Publisher: Little, Brown
Publishing Date: 1951
Format: paperback, purchased
Since his debut in 1951 as The Catcher in the Rye, Holden Caulfield has been synonymous with "cynical adolescent." Holden narrates the story of a couple of days in his sixteen-year-old life, just after he's been expelled from prep school, in a slang that sounds edgy even today and keeps this novel on banned book lists. It begins, "If you really want to hear about it, the first thing you'll probably want to know is where I was born and what my lousy childhood was like, and how my parents were occupied and all before they had me, and all that David Copperfield kind of crap, but I don't feel like going into it, if you want to know the truth. In the first place, that stuff bores me, and in the second place, my parents would have about two hemorrhages apiece if I told anything pretty personal about them." His constant wry observations about what he encounters, from teachers to phonies (the two of course are not mutually exclusive) capture the essence of the eternal teenage experience of alienation.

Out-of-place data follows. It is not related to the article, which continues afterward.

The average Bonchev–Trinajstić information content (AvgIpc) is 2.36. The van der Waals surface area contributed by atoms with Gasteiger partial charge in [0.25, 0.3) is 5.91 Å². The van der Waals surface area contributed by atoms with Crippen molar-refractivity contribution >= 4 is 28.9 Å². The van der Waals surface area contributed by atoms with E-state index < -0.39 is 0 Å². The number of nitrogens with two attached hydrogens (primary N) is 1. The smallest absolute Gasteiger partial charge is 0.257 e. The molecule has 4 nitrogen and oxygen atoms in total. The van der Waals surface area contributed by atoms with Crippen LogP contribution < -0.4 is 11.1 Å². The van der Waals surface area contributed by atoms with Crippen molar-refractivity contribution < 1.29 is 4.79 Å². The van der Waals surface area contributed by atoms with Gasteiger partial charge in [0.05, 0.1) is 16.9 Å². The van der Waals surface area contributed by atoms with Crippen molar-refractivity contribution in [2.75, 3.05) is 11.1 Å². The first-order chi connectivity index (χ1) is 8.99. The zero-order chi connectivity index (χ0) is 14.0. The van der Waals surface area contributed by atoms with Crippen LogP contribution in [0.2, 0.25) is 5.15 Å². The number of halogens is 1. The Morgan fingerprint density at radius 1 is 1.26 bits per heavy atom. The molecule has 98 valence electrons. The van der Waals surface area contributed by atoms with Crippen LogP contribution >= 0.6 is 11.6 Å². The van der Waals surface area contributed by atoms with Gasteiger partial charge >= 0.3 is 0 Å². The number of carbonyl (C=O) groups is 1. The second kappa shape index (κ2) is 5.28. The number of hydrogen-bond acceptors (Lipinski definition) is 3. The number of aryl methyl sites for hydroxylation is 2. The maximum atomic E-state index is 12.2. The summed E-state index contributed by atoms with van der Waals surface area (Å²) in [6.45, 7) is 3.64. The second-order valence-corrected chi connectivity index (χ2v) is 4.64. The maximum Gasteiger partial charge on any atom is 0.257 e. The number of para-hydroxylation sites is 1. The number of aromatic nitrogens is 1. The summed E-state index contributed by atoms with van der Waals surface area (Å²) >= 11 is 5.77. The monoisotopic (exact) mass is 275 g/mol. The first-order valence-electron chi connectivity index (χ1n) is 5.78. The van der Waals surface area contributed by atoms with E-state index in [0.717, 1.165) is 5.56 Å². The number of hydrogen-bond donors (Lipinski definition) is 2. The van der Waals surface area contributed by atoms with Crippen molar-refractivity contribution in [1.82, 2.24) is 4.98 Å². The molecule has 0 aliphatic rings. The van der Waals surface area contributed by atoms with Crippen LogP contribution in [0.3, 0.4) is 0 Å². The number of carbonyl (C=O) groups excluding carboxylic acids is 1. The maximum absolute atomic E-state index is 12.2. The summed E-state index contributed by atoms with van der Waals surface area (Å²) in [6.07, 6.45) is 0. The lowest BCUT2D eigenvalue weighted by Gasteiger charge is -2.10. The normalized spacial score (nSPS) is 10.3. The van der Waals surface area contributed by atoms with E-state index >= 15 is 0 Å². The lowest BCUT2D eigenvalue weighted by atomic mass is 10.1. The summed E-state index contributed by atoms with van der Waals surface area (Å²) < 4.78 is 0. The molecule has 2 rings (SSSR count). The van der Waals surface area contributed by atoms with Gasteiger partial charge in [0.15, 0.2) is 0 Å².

To be honest, I wasn't sure what this book was about when I picked it up. It was in the clearance section of my local used book store, and I've heard of it, so I thought I'd give it a try. Well, I didn't dislike it, but I didn't really like it either. When I first started the book, I was pretty interested in it. But as it went on, I found myself getting bored, and I had trouble finishing the last couple pages. It wasn't a bad book by any means; it just wasn't great. I thought Holden seemed like a pretty typical teenager, not really happy with anything, bored with life, sick of school and friends. There wasn't anything special about him to me.
This is a pretty short review, but I don't have a lot to say. I didn't love it and found myself getting bored with the story.